According to the post, in 1907 in Monongah, West Virginia there was a mine disaster which resulted in the deaths of many miners except for at least sixty miners of Hungarian origin who took the day off to attend church for the Feast of St. Nicholas.
    Fifteen days later almost two hundred of the four hundred member crew of the mine in Jacobs Creek, Pennsylvania took the day off to celebrate the Feast of St. Nicholas according to the old Julian calender which is still used in part of Eastern Europe. A huge mine explosion killed the miners who had gone to work but, those attending the feast day were spared.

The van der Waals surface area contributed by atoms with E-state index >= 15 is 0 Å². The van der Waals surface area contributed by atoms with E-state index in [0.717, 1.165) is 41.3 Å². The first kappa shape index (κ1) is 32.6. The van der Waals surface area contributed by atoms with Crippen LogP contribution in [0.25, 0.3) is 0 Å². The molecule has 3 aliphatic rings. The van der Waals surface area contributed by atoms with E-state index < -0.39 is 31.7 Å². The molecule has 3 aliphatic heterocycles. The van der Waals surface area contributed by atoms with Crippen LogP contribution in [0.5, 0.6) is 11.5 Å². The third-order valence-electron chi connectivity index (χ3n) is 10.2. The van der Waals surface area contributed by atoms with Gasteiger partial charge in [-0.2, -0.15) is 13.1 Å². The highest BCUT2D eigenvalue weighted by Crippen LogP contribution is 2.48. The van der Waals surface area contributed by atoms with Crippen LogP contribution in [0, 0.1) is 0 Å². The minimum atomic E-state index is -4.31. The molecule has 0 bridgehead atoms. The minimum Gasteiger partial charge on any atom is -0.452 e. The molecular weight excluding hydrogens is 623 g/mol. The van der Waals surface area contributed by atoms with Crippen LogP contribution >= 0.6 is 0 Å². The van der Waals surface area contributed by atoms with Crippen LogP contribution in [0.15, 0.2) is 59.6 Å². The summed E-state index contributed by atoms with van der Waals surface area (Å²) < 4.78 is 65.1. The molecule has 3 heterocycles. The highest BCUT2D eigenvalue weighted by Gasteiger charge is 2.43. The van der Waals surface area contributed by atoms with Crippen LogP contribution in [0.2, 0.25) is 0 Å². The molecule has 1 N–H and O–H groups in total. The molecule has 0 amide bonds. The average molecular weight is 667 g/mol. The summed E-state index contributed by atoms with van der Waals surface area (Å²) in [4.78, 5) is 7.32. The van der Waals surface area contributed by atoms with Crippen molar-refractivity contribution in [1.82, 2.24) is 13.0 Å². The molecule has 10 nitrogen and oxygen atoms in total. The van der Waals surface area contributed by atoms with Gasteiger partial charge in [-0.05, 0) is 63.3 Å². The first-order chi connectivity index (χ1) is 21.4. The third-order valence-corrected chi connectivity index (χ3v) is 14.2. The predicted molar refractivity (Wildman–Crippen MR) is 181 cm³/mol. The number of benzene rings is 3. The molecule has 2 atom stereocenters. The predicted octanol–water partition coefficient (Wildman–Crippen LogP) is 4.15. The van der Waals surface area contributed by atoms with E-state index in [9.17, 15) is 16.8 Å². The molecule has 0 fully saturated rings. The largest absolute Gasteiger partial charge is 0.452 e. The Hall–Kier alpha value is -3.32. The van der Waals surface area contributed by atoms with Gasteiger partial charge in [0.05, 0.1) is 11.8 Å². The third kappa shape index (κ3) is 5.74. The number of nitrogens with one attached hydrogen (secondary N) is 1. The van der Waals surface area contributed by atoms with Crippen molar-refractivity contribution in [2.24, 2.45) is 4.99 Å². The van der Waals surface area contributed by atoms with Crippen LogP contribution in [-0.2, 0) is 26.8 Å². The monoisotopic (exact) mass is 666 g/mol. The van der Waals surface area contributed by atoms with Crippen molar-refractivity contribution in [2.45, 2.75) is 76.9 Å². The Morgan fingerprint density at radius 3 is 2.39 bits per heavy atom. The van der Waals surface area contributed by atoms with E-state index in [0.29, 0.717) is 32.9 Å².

10. I’ve just finished a Book of Saints. The other day I had to defend St Nicholas to someone who is against the Santa Claus idea of Christmas – and I knew how to explain Santa the saint to her, because I did the research!

    Thanks, I appreciate your articles. God bless you, Caeli

  11. Thank you for this well stated response. I have had many to point out various accusations regarding Rick Warren and had not known what was the truth. This will help me with my response to others. What I have been saying is that what I do know is truth is this man’s Purpose Driven Life Book is what changed my life in recent years. It forced me to re-evaluate my life and see that I was not putting Christ first and myself second. For that alone I am indebted to Mr. Warren.